Thanks to an overwhelming amount of investor interest, NSW is set to get a 3 GW renewable energy zone in the Central-West area. Receiving more than $38 billion in proposals from interested parties, the government has put forward funding to help the development of the zone. This funding comes as a quadrupled figure, now that ARENA has also dedicated investment towards the TransGrid ‘scoping study’, which will assess and present a business case on the sustainability of the Central-West Orana REZ. This will also give direction around a national approach for the future.
What will the new Orana REZ bring?
Prospective developers have been interested in the 3 GW zone for a while now. In total more than 113 registrations were received from interested parties, summing up 27 GW worth of developments sitting at $38 billion in value. This demonstrates a boom in job opportunities for regional NSW – a much-needed benefit for the state.
There is also now a big pipeline of large-scale renewable energy and storage project for the zone positioned around Dubbo, which comes in the lead-up to phasing out ageing thermal-generation technology. In order to support the Central-West Orana zone, the state government has offered a funding package that is four times the amount originally scoped out.
Recently, Energy Minister Matt Kean said the state government put forward a further $31.6 million to the Orana REZ, creating a total of $40 billion in funding.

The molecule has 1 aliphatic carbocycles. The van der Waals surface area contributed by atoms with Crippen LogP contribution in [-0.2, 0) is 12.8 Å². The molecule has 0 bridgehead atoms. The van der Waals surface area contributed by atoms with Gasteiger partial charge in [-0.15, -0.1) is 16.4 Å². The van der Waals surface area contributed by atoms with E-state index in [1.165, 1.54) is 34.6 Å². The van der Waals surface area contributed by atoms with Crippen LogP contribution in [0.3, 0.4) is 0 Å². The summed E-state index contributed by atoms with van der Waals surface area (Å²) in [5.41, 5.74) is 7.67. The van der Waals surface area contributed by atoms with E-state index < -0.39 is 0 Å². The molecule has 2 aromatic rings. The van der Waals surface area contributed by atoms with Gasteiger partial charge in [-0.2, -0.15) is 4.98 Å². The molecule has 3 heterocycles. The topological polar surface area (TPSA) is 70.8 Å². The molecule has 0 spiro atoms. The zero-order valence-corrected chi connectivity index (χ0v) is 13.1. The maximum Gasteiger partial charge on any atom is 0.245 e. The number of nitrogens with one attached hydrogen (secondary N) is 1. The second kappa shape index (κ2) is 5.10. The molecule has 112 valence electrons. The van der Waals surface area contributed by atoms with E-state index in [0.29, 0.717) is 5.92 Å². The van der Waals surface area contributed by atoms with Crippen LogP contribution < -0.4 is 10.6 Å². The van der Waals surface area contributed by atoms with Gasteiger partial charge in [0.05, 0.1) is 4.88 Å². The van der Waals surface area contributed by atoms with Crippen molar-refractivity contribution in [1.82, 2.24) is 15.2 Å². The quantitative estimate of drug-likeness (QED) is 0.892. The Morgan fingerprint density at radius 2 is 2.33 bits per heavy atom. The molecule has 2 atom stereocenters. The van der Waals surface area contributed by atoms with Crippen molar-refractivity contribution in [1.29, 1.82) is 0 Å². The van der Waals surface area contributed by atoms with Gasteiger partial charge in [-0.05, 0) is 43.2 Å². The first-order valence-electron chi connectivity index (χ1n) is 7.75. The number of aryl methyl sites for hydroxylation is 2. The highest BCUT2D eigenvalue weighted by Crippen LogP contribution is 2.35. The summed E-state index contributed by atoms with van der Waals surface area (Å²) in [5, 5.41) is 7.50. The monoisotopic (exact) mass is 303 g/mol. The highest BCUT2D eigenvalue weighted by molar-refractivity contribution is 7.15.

“With this funding locked in, we can bring the Central-West Orana REZ from a vision to a reality,” he said. “The Central-West Orana REZ, the first of the State’s three Renewable Energy Zones, will be the modern-day equivalent of a traditional power station, capable of powering 1.3 million homes.”
This pilot will also bring more than 3,000 MW of wind and solar generation, of which the NSW government describes as “the cheapest type of new reliable generation.” Meanwhile, more than $4.4 billion is expected to come from investment, alongside 450 job opportunities in construction, and the push to decrease electricity prices.
The area was chosen to act as a pilot destination because of its previously approved and planned projects, and the ability to offer a cheaper alternative in building costs. It also features a good balance of both wind and solar resources, creating a healthy stream of renewables support. All of this comes as part of the state government’s long-term approach to deliver three REZs across the state in total.